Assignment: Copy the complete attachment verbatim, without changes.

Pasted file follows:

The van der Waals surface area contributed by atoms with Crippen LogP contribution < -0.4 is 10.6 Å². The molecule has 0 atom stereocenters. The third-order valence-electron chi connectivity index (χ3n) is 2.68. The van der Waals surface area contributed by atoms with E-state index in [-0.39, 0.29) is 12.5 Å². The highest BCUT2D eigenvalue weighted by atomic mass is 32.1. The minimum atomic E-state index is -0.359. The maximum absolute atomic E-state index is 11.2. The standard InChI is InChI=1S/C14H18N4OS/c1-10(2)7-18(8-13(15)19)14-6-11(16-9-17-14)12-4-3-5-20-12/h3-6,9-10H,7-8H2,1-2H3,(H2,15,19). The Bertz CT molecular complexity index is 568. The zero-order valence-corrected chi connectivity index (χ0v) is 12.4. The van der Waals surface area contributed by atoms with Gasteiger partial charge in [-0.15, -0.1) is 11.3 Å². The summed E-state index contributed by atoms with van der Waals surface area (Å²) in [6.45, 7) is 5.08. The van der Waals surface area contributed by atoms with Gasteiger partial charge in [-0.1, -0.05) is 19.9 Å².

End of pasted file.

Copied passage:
The van der Waals surface area contributed by atoms with Crippen LogP contribution < -0.4 is 10.6 Å². The molecule has 0 atom stereocenters. The third-order valence-electron chi connectivity index (χ3n) is 2.68. The van der Waals surface area contributed by atoms with E-state index in [-0.39, 0.29) is 12.5 Å². The highest BCUT2D eigenvalue weighted by atomic mass is 32.1. The minimum atomic E-state index is -0.359. The maximum absolute atomic E-state index is 11.2. The standard InChI is InChI=1S/C14H18N4OS/c1-10(2)7-18(8-13(15)19)14-6-11(16-9-17-14)12-4-3-5-20-12/h3-6,9-10H,7-8H2,1-2H3,(H2,15,19). The Bertz CT molecular complexity index is 568. The zero-order valence-corrected chi connectivity index (χ0v) is 12.4. The van der Waals surface area contributed by atoms with Gasteiger partial charge in [-0.15, -0.1) is 11.3 Å². The summed E-state index contributed by atoms with van der Waals surface area (Å²) in [6.45, 7) is 5.08. The van der Waals surface area contributed by atoms with Gasteiger partial charge in [-0.1, -0.05) is 19.9 Å².